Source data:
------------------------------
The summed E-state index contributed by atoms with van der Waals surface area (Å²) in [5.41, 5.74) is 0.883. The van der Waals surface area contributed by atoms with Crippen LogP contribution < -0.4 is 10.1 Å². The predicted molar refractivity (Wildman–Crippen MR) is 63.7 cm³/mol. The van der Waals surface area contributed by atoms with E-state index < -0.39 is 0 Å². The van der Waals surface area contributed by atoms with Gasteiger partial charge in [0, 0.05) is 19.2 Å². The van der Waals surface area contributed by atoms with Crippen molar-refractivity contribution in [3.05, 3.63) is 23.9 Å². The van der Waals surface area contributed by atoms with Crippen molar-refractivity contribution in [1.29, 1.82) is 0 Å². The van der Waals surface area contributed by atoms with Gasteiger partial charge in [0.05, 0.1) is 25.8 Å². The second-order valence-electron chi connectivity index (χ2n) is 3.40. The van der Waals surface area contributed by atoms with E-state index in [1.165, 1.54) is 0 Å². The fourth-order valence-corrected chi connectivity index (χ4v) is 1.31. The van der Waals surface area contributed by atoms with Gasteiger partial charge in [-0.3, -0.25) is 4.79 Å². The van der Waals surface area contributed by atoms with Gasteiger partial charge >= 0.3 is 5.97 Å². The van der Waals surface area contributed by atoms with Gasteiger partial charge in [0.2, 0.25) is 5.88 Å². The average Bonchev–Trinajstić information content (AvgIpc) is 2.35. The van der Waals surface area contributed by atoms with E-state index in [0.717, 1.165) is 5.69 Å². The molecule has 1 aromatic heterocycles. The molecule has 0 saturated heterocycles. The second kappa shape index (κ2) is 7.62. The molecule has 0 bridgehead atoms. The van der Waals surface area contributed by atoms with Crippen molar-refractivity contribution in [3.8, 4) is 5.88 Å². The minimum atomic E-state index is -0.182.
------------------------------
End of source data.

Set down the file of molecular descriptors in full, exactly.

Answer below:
The summed E-state index contributed by atoms with van der Waals surface area (Å²) in [5.41, 5.74) is 0.883. The van der Waals surface area contributed by atoms with Crippen LogP contribution < -0.4 is 10.1 Å². The predicted molar refractivity (Wildman–Crippen MR) is 63.7 cm³/mol. The van der Waals surface area contributed by atoms with E-state index < -0.39 is 0 Å². The van der Waals surface area contributed by atoms with Gasteiger partial charge in [0, 0.05) is 19.2 Å². The van der Waals surface area contributed by atoms with Crippen molar-refractivity contribution in [3.05, 3.63) is 23.9 Å². The van der Waals surface area contributed by atoms with Crippen molar-refractivity contribution in [1.29, 1.82) is 0 Å². The van der Waals surface area contributed by atoms with Gasteiger partial charge in [0.05, 0.1) is 25.8 Å². The second-order valence-electron chi connectivity index (χ2n) is 3.40. The van der Waals surface area contributed by atoms with E-state index in [1.165, 1.54) is 0 Å². The fourth-order valence-corrected chi connectivity index (χ4v) is 1.31. The van der Waals surface area contributed by atoms with Gasteiger partial charge in [-0.3, -0.25) is 4.79 Å². The van der Waals surface area contributed by atoms with Gasteiger partial charge >= 0.3 is 5.97 Å². The van der Waals surface area contributed by atoms with Gasteiger partial charge in [0.2, 0.25) is 5.88 Å². The average Bonchev–Trinajstić information content (AvgIpc) is 2.35. The van der Waals surface area contributed by atoms with E-state index in [0.717, 1.165) is 5.69 Å². The molecule has 1 aromatic heterocycles. The molecule has 0 saturated heterocycles. The second kappa shape index (κ2) is 7.62. The molecule has 0 bridgehead atoms. The van der Waals surface area contributed by atoms with Crippen molar-refractivity contribution in [3.8, 4) is 5.88 Å². The minimum atomic E-state index is -0.182.